Curated sound baths by learned practitioners help the brain get to certain brain states were sleep is activated. We have several brain states and different frequencies, different sound bowls, and even different notes, talk to the brain in different ways. When sound baths are used for rest and restoration, we're entraining the mind to be in a theta and delta state. In these states, our brains are in rest mode, instead of survival. It's important to go to sound baths or experience virtual sound baths with proper techniques and frequencies, particularly for sleep. Otherwise, it's the difference between taking a nap that's really amazing or taking a nap that makes you super irritated and groggy! All brainwaves my friend! I go deep into all the details in our 2 day sound healer trainings in www.alwaysplay.org. There's over 100 styles of breathwork and they all do different things, but in general, certain styles naturally down the systems in the body that are over active, and naturally speed up the systems that aren't working at an optimal level. Breathwork also releases feel good hormones in the body like serotonin, dopamine, oxytocin, and even DMT, that are all incredibly powerful for the body's overall regulation, especially sleep. We dive deep into proper breathwork techniques and facilitation in our breathwork facilitator trainings on AlwaysPlay.
Can you give us a story that exemplifies why you get fulfillment out of the work you do?
Much of my work that's not seen in a public domain are in women's shelters and veteran's legions. I believe healing, especially natural ways like sounds and breathing, should be more accessible to overlooked and underserved populations. Some of my favorite experiences are of hosting weekly sound baths at shelters where women feel so seen and cared for. I 100% bring 180lbs of instruments, and do not skip proper techniques when caring for them. Women's stories include getting transported to the waters of Switzerland, seeing a great grandmother, finally crying without judgement, and getting an hour of sleep that felt like 2 days. This is where I know the work is needed and where I am fulfilled.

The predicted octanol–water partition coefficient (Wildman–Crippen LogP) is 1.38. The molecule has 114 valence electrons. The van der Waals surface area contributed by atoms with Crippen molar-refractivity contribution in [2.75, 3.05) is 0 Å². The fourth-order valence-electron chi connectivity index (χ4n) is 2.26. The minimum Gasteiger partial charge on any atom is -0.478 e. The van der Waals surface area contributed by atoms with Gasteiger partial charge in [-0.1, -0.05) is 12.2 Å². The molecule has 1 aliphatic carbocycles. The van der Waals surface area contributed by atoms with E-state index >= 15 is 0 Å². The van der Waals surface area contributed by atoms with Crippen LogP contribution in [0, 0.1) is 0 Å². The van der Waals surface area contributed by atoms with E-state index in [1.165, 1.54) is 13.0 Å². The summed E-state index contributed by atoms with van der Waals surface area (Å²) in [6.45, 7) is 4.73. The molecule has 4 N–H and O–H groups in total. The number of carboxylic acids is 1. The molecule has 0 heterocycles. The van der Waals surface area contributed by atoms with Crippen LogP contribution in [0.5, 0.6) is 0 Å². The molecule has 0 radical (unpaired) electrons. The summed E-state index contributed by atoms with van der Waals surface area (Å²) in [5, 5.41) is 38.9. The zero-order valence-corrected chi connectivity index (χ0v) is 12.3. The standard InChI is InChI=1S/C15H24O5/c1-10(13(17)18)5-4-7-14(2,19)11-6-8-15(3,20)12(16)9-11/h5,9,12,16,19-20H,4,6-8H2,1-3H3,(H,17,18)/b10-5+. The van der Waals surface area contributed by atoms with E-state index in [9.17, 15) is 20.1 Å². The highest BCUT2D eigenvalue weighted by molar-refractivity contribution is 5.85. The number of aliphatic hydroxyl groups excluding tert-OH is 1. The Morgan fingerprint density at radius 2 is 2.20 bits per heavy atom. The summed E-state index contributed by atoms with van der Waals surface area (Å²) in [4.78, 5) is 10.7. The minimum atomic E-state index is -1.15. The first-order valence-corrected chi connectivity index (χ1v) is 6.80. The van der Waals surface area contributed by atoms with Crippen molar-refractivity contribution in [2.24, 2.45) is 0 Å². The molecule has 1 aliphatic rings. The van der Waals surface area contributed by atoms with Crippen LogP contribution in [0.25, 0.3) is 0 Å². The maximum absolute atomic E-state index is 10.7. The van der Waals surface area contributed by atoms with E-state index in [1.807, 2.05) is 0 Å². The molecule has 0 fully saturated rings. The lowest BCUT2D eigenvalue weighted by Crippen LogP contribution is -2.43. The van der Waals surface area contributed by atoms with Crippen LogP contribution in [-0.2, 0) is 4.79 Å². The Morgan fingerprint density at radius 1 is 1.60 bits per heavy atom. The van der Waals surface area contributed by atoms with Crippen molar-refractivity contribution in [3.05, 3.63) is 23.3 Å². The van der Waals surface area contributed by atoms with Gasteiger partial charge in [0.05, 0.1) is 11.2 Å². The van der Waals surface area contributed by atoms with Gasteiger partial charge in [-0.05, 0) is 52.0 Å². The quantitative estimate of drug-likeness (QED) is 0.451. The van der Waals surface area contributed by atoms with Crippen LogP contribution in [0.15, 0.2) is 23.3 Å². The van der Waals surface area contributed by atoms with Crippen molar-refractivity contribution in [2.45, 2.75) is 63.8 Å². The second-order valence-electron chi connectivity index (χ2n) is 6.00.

Is there a roadblock you had to overcome to get where you are today? How did you do it?
I think anytime you come from a science background there's a huge roadblock in doing holistic wellness and getting it out there. I've constantly had to let the work speak for itself.
When’s the last time you had to be super brave?
When I left my tech and science world to be a sound healer, that was brave.
What is something you're willing to be vulnerable about with us?
Much of my work is centered around emotional and mental wellness, and I would say that I'm called to it because it's not something I had strong examples of growing up. I don't think I can point of any conversations or examples that really illustrated good self love, self care, mental, emotional, physical, or spiritual wellness. We were immigrants acclimating to a new culture, language, and financial story; and I come from a culture where it's still incredibly difficult to talk about wellbeing in many ways. Much of my drive and the places I both create and show up in are highly informed from the lack of care people in my own family had.
What does choosing yourself mean to you?
It means trusting my highest self and listening to my gut.
How do you practice self love and care on a daily/weekly basis?
Self love for me is alone time. I really love to be alone. Daily, I need time alone and that can be with an activity, like listening to music or talking a walk, or just being. It is previous time for me.